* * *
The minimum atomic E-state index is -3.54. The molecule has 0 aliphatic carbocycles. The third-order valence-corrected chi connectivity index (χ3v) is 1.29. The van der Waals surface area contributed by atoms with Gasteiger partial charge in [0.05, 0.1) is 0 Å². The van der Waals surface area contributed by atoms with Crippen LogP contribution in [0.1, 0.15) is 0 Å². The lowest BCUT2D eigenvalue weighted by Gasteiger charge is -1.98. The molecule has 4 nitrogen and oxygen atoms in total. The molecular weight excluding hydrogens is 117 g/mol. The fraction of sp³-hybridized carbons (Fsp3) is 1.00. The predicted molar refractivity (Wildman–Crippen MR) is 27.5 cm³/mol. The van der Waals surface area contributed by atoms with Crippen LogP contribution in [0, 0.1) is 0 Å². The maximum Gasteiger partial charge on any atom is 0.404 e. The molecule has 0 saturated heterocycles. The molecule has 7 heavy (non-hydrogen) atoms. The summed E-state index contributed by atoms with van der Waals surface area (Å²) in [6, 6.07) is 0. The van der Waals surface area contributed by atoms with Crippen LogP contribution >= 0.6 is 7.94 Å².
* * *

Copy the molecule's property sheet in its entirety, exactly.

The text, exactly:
The minimum atomic E-state index is -3.54. The molecule has 0 aliphatic carbocycles. The third-order valence-corrected chi connectivity index (χ3v) is 1.29. The van der Waals surface area contributed by atoms with Gasteiger partial charge in [0.05, 0.1) is 0 Å². The van der Waals surface area contributed by atoms with Crippen LogP contribution in [0.1, 0.15) is 0 Å². The lowest BCUT2D eigenvalue weighted by Gasteiger charge is -1.98. The molecule has 4 nitrogen and oxygen atoms in total. The molecular weight excluding hydrogens is 117 g/mol. The fraction of sp³-hybridized carbons (Fsp3) is 1.00. The predicted molar refractivity (Wildman–Crippen MR) is 27.5 cm³/mol. The van der Waals surface area contributed by atoms with Crippen LogP contribution in [0, 0.1) is 0 Å². The maximum Gasteiger partial charge on any atom is 0.404 e. The molecule has 0 saturated heterocycles. The molecule has 7 heavy (non-hydrogen) atoms. The summed E-state index contributed by atoms with van der Waals surface area (Å²) in [6, 6.07) is 0. The van der Waals surface area contributed by atoms with Crippen LogP contribution >= 0.6 is 7.94 Å².